Why it is Dangerous to Change Claims-Made Carriers

  • There may be claims made against the insured but not yet reported to the current carrier
  • There may be pending claims the Insured is not aware of yet
  • There may be “potential claims” which Insureds report to the current carrier; however, the form may not allow reporting of potential claims or there may not be enough details in the report. Often there is not enough time to confirm whether the report was accepted. If recognized, only the exact potential claim identified might be covered, if the claim is.made slightly differently or is related it won’t be covered.
  • There may be “potential claims” which Insureds don’t report to the current   If  the  new carrier feels the Insured should have reported the situation to the previous carrier as a “potential claim” they will decline coverage. This happens often as there are 3 different opinions as to what constitutes a “potential claim” or a “situation likely to give rise to a claim”: 1) the Insured’s opinion, 2) the old carrier’s and 3) the new carrier’s.
  • There were actual Claims reported to the current carrier. The new carrier will look to exclude any new claims that arise from or relate in any way to claims made against the prior carrier. Examples include an old claimant bringing new allegations, or a new claimant makes similar allegations arising from the same
  • Mainform applications contain claim warranty questions. ”Yes” responses may result in specific exclusions or may trigger exclusions in the form, applicable to  the reported claim and also to related claims.  “No” responses may trigger a voided policy or denial of coverage if the carrier tracks the history of a claim and determines that IN THEIR OPINION the Insured should have answered “yes”.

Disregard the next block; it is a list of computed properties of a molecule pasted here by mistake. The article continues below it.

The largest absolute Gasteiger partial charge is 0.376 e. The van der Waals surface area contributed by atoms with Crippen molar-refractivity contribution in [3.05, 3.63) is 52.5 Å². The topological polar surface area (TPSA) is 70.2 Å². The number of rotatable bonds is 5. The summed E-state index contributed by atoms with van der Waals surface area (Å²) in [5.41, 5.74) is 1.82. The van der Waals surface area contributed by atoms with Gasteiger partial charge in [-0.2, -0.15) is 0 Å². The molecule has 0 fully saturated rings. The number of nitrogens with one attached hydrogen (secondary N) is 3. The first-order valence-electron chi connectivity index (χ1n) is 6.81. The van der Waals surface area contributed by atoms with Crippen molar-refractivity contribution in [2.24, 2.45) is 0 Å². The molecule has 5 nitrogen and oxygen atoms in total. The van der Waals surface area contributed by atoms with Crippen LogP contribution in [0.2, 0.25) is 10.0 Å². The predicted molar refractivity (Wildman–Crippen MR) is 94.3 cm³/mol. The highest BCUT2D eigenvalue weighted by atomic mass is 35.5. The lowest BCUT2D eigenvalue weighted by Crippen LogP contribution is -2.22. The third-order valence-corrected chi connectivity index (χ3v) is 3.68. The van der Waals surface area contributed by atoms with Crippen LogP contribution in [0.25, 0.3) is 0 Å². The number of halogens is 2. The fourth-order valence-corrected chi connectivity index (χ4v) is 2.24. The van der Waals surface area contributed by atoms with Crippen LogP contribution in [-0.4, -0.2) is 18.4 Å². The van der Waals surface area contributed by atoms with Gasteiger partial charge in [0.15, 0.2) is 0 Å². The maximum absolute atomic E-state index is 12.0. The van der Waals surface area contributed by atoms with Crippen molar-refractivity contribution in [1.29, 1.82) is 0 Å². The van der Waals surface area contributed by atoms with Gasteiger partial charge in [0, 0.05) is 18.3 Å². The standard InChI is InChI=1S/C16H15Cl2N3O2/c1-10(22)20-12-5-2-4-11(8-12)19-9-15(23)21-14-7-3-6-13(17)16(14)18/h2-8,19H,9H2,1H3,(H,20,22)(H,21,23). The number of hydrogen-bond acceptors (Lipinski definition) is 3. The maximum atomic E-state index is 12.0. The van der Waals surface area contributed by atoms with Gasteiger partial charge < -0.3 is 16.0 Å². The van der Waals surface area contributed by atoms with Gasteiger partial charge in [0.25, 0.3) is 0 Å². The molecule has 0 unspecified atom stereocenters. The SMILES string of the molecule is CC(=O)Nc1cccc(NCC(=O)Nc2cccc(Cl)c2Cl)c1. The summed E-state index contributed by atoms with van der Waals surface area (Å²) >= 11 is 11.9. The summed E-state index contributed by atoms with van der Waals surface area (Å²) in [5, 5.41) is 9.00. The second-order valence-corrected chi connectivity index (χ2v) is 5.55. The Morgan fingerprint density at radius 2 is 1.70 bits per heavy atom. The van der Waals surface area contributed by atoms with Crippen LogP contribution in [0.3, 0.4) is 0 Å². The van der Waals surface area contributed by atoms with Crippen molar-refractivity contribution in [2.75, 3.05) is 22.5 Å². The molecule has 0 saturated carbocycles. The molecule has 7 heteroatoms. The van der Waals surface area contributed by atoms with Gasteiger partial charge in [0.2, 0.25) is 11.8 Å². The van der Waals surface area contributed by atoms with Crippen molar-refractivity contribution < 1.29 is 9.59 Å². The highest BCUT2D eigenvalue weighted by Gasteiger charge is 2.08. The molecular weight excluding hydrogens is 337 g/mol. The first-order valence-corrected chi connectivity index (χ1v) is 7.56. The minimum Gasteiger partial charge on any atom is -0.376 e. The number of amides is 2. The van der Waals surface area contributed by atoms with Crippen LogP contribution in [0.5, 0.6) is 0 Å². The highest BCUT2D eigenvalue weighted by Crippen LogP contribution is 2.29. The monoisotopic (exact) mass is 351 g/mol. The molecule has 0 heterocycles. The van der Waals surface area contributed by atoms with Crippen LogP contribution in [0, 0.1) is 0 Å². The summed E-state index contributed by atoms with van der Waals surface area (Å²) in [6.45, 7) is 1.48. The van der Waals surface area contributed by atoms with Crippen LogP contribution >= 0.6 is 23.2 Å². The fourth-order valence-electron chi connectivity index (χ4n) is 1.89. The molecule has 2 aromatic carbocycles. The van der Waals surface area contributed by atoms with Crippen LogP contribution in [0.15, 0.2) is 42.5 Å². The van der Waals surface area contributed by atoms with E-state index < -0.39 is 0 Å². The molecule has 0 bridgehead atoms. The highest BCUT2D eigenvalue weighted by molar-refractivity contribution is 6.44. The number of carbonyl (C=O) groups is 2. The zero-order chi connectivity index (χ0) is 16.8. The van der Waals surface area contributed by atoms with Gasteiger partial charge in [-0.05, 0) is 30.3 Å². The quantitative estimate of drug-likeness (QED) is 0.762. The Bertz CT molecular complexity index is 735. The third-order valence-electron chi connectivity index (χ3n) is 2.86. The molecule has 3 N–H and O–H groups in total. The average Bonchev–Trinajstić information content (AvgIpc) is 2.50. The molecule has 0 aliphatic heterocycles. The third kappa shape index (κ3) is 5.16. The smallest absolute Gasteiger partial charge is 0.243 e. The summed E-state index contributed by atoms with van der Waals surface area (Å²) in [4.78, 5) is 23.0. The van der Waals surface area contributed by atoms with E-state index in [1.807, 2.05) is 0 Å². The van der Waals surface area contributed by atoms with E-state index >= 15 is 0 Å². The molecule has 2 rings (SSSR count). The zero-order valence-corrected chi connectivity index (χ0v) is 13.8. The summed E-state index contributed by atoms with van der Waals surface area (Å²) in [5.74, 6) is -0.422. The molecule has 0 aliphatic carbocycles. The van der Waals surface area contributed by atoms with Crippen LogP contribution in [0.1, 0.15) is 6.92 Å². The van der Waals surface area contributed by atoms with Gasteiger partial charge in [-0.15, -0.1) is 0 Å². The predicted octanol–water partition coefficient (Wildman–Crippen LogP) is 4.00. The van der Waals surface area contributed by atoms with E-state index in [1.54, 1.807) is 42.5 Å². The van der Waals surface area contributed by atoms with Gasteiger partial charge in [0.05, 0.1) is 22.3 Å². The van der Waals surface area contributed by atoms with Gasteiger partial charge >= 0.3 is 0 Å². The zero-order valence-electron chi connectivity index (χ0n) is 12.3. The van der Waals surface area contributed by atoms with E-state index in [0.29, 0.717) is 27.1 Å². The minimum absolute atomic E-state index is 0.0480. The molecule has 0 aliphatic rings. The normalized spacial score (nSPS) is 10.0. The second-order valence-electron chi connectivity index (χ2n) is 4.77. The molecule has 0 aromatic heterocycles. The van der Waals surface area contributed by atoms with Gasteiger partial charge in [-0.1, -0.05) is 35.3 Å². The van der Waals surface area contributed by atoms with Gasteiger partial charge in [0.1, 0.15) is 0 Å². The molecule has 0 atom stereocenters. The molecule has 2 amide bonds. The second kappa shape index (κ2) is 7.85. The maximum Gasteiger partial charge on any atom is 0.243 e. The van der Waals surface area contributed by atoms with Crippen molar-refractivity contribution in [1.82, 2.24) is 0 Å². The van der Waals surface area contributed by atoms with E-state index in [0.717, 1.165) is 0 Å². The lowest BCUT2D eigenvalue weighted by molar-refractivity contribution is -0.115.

• Differences between the policy forms – different definitions of “claim” or “wrongful act” –  different reporting guidelines, etc.- may impact whether the carriers deem an incident should have been reported, and when. The new carrier may say something should have been reported to the old carrier as a Claim even though the old carrier might not have accepted it as a
  • What constitutes a “situation that may give rise to a claim”, or “circumstances which any Insured should reasonably expect to give rise to a claim” may be described differently between carriers or be silent in either
  • Definitions of “interrelated claims”. The old carrier may not state that future claims related to claims already reported will be covered. The new carrier may deny new claims deemed “related” to past
  • The new carrier may contain a retroactive date or prior acts exclusion, either be displayed on the Declarations page, written into the policy form or mentioned on an endorsement.   A specific date may be used or  there may be a reference to the “inception date of coverage” or “the first date of continuous coverage”.
  • Prior/pending litigation exclusions or  continuity  dates  may  be  displayed  on  the  Declarations  page,  written into  the policy  form or  mentioned  in endorsements.  A specific  date may be used  or  there  may be a reference  to the “inception  date of coverage” or  “the first date of continuous  coverage”.  Prior/Pending  Litigation exclusions exclude claims arising or related to the pending or prior litigation not just the pending or prior litigation itself
  • Prior knowledge exclusions in most forms apply to claims, acts or even situations which the Insured knew about as of the inception date. Prior notice exclusions for claims, acts or situations which the Insured did or should have reported to the previous carrier, including related claims or situations, whether covered or not by previous carriers
  • Not least importantly, the adjusting of Management & Professional Liability claims is often highly subjective, with weight given to loyalty of the insured and relationship with the broker. We’ve seen claims covered due to relationship that could have been declined due to a reporting

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